Computer games designed to boost self-esteem appear to prolong the antidepressant benefits of the mind-blowing anesthetic ketamine.
A recent study of 154 people found that those who played games featuring smiley faces and positive messages remained depression-free for up to three months after a ketamine infusion, reports a team in the American Journal of Psychiatry.
People who received ketamine alone tended to relapse after a week or two.
The findings are important because “we need new approaches that help people feel better faster and feel better,” says Rebecca Price, study author and associate professor of psychiatry and psychology at the University. of Pittsburgh.
Established medications like Prozac and Zoloft can take weeks to relieve depression and don’t work for all patients. Ketamine can provide immediate relief, but the effects often wear off after a few days or weeks.
“And then coming back for infusions over and over again to maintain that relief can end up being really painful and expensive,” Price says, “and just isn’t accessible to all patients.”
How to prolong the antidepressant effect of ketamine
Price and a team of researchers therefore wanted to find a way to prolong the antidepressant effects of ketamine. They decided to focus on a common symptom of depression: low self-esteem and self-loathing.
The team relied on research suggesting that ketamine temporarily causes certain areas of the brain to enter a state in which they form many new connections. During this period, the brain seems to be more receptive to learning and change.
“So we tried to use that window of opportunity right after ketamine to strengthen associations specifically between the idea of me, myself, and positive information and attributes,” Price says.
The team asked some participants to play special computer games for 30 to 40 minutes a day for four days after receiving a ketamine infusion.
Find ways to reinforce positive connotations in the brain
In games that involved words, whenever a player saw the letter “I,” it was followed by positive terms like “good, lovable, gentle, worthy, etc.”, Price explains.
In other games, participants had to click on a photo – of themselves or of a stranger – as soon as it flashed on an area of the screen.
“Every time they click on their own photo, what appears right after in the same spot is a smiley face,” Price explains.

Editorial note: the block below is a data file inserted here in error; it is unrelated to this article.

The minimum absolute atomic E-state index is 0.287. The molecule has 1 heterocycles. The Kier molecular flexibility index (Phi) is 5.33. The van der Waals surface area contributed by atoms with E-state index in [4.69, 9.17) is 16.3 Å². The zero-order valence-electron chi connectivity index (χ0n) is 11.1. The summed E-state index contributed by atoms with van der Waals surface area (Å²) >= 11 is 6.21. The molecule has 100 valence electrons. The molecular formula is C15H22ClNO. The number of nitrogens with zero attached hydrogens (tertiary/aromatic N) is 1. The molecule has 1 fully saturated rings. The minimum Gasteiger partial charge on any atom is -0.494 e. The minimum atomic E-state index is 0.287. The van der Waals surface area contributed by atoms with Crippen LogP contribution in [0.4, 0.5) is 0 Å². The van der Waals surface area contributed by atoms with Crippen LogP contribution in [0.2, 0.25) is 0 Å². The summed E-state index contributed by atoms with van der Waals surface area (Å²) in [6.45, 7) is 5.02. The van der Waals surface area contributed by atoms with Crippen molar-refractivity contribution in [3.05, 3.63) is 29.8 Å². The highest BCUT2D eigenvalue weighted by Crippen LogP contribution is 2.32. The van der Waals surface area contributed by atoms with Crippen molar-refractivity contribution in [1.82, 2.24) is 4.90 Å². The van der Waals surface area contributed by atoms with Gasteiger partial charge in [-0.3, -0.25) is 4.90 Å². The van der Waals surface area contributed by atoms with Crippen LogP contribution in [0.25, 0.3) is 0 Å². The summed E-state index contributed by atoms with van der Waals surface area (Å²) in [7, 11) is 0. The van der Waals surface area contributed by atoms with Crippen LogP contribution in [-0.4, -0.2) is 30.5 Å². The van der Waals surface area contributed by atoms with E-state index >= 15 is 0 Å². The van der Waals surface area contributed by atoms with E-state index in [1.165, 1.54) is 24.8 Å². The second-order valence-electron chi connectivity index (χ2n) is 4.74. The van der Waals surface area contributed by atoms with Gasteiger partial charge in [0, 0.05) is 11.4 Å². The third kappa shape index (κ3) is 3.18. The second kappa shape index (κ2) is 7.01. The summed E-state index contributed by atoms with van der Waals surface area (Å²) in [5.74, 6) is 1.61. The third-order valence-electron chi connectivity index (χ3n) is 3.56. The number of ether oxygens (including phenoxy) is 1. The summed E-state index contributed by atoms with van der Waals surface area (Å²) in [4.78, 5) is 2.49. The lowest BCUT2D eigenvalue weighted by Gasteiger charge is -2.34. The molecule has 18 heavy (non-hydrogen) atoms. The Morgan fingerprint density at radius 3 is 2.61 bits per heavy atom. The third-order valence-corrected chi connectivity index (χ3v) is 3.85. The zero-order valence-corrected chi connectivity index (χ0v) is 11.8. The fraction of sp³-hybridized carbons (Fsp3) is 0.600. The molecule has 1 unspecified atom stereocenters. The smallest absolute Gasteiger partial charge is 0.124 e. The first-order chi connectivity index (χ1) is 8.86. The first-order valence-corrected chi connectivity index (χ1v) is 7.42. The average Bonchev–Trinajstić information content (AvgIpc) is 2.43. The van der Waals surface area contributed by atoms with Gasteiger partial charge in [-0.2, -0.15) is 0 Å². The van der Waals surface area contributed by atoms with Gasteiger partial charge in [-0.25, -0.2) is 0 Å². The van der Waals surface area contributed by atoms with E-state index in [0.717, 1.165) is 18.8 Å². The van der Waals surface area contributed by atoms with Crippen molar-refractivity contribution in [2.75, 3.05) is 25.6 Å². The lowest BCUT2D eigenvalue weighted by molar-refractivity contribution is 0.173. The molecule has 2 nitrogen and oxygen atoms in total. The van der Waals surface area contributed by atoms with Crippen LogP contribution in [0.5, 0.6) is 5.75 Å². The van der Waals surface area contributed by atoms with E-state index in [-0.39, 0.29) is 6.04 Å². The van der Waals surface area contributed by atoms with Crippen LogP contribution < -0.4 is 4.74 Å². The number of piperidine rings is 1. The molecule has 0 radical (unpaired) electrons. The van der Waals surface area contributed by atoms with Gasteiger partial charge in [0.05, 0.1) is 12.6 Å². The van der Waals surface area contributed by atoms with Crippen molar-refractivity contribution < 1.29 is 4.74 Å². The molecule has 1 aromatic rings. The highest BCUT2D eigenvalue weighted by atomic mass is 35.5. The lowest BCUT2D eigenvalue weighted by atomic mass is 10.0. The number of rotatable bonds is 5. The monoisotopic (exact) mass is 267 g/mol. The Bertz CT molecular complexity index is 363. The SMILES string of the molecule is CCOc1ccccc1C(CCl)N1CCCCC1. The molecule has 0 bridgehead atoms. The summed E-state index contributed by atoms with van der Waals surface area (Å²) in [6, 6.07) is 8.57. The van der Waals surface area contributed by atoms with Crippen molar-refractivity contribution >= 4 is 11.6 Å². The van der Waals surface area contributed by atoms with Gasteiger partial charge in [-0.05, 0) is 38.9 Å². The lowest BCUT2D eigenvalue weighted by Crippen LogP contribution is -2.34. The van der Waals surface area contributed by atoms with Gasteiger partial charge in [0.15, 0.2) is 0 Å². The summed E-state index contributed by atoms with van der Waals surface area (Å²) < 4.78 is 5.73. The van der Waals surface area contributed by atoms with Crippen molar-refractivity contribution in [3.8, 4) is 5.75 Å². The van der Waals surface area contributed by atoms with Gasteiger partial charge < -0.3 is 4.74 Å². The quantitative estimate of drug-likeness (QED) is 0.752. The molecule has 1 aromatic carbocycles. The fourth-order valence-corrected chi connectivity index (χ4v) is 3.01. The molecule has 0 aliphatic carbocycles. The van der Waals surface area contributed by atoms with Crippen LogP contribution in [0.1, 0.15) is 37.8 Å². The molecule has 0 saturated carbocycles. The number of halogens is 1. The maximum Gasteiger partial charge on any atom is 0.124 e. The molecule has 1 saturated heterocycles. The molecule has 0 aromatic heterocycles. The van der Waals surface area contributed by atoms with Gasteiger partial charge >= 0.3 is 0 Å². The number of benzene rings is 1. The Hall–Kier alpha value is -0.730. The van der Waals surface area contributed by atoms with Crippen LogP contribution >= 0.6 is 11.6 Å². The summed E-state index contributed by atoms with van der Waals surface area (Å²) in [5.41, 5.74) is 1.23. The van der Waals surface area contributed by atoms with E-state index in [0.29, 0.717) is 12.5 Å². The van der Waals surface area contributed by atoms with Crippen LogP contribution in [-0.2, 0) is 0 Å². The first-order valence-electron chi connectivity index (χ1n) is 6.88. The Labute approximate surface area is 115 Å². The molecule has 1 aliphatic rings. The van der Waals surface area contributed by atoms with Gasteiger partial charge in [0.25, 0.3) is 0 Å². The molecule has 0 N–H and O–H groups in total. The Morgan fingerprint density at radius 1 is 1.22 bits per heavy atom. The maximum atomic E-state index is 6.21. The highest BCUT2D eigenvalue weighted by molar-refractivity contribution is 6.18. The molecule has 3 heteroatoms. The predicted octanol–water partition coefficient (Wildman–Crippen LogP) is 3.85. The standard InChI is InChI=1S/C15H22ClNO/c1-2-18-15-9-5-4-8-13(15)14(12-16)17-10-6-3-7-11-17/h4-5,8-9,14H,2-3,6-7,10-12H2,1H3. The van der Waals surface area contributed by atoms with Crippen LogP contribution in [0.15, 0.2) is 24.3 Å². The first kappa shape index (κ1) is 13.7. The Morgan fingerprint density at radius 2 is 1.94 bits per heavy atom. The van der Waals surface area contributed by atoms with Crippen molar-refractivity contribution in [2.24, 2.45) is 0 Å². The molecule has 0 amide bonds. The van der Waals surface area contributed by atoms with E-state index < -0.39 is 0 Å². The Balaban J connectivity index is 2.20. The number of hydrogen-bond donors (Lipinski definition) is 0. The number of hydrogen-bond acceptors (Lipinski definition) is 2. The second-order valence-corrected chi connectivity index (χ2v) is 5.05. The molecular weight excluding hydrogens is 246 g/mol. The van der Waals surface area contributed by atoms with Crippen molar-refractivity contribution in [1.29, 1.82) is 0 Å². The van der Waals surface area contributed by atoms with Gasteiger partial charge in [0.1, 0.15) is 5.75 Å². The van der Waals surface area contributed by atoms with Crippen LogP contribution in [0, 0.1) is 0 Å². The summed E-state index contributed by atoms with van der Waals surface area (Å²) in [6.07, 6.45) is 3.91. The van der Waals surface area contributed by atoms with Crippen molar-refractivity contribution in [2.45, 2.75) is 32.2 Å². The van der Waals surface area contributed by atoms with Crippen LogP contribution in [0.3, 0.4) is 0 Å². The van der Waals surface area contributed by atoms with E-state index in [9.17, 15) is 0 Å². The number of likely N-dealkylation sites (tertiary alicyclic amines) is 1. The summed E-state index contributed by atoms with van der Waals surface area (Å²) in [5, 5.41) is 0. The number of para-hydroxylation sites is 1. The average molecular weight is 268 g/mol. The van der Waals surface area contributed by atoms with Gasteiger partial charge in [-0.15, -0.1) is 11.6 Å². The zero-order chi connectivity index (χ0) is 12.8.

The games had a surprisingly powerful effect.
“By doing these very simple computer exercises, we could prolong the antidepressant effect of a ketamine infusion for at least a month,” says Price, adding that the effect can last up to three months.
If these results hold up in larger studies and for a longer period of time, the approach could make ketamine treatment much more affordable, says Dr. Sanjay Mathew, professor of psychiatry at Baylor College of Medicine and co-author of the study.
Currently, insurance rarely covers treatment, and a single ketamine infusion can cost anywhere from $300 to over $800. “That’s obviously a huge challenge for a lot of patients and the main reason why we can’t send more patients to ketamine,” says Matthew.
The cost is even higher for patients who receive a nasal version of ketamine called Spravato, which has received Food and Drug Administrationl approval for the treatment of suicidal depression and depression that has not responded to other treatments.
An automated, computerized addition to ketamine treatment would be welcome right now because mental health professionals are in short supply, Mathew says.
“It could be widely disseminated in clinics that don’t have the resources to be able to engage in a number of psychotherapies that work on self-esteem and self-beliefs,” he says.
It’s also possible that the combination approach will work for other conditions treated with ketamine, including addiction and alcohol use disorders, Mathew says.